FIG. 3 shows the architecture which make up the primary access point (PAP), the secondary access point (SAP) and the user terminal (UT) hardware in the present invention;
FIG. 4 is a schematic illustrating an example of the user terminal hardware environment;
FIG. 5a shows a structure for frames which are received from or transmitted to a user terminal and which have a standard Ethernet frame structure according to IEEE 802.3 format;
FIG. 5b illustrates a structure for frames transferred over power wiring (PLC);
FIG. 5c shows structure for frames transferred between a primary access point (PAP) and a secondary access point (AP);
FIG. 6a is a table stored in the PAP with indexing of the SAPs;
FIG. 6b is a Proxy table in the PAP indexing the user terminals (UT);
FIG. 6c is a PAP table of all end points;
FIG. 6d is a listing of entries in a UT Ethernet end point table;
FIG. 7 is a flow chart of PAP packet processing;
FIG. 8a is a flow chart of the transmission of a frame to a UT;
FIG. 8b is a flow chart of the power line broadcast method;
FIG. 9 is a flow chart of SAP processing flow; and
FIG. 10 is a flow chart of UT processing flow.
 The invention relates to packet data networks in general and in particular to topologies and packet routing methods in Local Area Networks (LANs) implemented using Power Line Carrier (PLC) technology.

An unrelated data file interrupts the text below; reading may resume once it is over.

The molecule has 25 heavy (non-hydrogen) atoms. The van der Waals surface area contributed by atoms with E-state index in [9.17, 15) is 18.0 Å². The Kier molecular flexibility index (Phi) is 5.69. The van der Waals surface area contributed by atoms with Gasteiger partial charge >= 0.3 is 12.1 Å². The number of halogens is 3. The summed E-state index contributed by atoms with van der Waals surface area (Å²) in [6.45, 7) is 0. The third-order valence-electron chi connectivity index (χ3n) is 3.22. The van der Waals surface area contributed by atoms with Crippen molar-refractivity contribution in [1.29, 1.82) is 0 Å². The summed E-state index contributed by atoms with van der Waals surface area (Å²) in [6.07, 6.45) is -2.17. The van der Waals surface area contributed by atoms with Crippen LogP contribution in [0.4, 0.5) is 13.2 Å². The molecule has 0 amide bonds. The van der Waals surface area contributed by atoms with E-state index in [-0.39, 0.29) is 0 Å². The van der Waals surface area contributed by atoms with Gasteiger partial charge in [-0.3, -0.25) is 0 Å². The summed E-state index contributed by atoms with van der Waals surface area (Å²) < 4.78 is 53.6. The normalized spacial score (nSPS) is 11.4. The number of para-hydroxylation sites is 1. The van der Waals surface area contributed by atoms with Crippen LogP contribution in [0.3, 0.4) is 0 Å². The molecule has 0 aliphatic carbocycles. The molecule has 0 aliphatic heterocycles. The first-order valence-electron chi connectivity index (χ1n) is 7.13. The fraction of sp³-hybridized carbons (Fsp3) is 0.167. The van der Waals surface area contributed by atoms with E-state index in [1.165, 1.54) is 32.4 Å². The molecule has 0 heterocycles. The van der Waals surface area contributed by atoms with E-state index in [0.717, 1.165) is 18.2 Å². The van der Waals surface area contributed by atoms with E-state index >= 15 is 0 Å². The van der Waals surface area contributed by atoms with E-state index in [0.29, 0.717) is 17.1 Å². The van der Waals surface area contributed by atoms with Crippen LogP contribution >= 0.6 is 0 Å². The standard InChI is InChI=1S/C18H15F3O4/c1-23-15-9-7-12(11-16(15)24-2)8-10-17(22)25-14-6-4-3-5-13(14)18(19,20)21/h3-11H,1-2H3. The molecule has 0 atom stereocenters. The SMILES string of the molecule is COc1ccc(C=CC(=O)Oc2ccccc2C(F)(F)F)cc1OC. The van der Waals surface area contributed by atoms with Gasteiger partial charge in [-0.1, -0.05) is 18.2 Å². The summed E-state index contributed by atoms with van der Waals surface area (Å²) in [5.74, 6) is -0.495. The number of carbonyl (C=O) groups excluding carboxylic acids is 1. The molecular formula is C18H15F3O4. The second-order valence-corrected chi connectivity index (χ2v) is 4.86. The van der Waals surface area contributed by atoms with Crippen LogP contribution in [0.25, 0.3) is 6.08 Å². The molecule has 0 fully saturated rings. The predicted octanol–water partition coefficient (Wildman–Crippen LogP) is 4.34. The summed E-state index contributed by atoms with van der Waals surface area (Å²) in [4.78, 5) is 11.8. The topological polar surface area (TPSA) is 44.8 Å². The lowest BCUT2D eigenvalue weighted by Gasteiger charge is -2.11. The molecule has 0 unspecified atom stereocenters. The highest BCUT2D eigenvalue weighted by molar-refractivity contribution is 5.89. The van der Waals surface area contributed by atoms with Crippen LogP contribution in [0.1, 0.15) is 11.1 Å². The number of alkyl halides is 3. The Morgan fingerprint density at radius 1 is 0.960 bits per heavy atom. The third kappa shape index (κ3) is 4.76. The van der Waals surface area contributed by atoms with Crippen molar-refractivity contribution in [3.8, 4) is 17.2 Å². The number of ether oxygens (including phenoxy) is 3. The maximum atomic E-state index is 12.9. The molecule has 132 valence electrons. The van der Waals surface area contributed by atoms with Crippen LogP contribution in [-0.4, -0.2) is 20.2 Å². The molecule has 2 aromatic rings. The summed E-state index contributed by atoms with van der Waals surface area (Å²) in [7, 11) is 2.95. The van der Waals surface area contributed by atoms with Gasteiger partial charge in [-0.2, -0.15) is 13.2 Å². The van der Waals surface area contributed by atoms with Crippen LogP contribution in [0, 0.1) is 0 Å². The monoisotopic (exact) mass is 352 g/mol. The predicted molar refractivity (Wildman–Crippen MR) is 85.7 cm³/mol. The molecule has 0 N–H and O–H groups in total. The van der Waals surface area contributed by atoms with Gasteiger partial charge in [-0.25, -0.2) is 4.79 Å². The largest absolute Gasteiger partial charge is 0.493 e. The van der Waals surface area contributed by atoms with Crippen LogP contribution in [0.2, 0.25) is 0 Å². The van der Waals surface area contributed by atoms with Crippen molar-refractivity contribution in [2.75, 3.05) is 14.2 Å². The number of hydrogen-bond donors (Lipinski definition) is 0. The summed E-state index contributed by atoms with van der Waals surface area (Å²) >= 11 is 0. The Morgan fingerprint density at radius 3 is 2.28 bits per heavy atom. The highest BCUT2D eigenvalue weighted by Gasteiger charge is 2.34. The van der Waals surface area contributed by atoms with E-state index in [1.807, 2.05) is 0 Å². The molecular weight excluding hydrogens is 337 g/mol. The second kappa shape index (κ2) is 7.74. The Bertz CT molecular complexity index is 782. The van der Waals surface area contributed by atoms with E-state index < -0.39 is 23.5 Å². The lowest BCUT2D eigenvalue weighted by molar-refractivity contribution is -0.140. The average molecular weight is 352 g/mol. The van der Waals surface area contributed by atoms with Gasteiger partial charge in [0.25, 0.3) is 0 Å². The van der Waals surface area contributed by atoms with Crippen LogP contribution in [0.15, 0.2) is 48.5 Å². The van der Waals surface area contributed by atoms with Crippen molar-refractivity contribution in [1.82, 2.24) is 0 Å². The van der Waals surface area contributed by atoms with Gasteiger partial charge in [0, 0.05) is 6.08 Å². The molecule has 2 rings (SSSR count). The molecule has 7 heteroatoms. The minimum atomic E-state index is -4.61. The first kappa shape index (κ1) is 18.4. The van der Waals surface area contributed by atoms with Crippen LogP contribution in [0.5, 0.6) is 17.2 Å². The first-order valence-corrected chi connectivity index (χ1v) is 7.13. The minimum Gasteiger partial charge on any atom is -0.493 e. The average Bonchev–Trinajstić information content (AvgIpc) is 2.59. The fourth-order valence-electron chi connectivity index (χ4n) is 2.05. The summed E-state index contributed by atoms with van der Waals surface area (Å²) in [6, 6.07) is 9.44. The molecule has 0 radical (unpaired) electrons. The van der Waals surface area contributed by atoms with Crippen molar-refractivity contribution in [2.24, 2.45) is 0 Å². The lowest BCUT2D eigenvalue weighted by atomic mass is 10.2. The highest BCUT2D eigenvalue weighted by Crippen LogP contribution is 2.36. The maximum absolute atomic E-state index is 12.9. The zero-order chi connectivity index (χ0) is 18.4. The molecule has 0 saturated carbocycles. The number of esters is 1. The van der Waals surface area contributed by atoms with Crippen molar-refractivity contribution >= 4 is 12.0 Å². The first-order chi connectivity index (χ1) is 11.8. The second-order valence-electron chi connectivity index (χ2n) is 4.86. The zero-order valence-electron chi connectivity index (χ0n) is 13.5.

In-building LANs are commonly implemented over twisted-pair cabling using the IEEE 802.3 access method and physical layer specification. Using this method, one or more hubs or switches are installed in centralized location(s) in the building, typically a wiring closet. Twisted-pair cabling is run from this closet to each user location, one cable per user. All hubs/switches are then connected together using the same type cable.
 One advantage of this wired method is twisted-pair cabling provides a reliable communications medium capable of rejecting external interference. Another advantage is each user can use the full capacity of the medium without having to share it with others, provided switches are used as the interconnects.
 The main disadvantage of twisted-pair cabling is the expense of the cable installation. If the cabling is installed at the time of building construction, the task is fairly straightforward. However, many existing buildings did not have this cabling installed at the time of construction. Retro-fitting these buildings can be a prohibitively large and complex task.
 In situations where twisted-pair cable installation is not practical, PLC is an attractive alternative. The Power Line as a communications medium presents challenges to the system designer, including impedances that vary with frequency and time, and noise sources from appliances connected to the network. It has been shown, however, that advanced modulation techniques such as Orthogonal Frequency Division Multiplexing (OFDM) along with error control coding can overcome these challenges and make low-voltage AC power lines usable as a communications channel using the relatively quiet spectrum above 1 MHz.
FIG. 1 depicts an example of a typical electrical wiring installation for a small to medium size commercial building. The thick lines represent high-current 3-phase wiring and the thin lines represent lower current (15-20 A) wiring. The shaded boxes represent outlets, which are the locations at which users can access the network via a UT.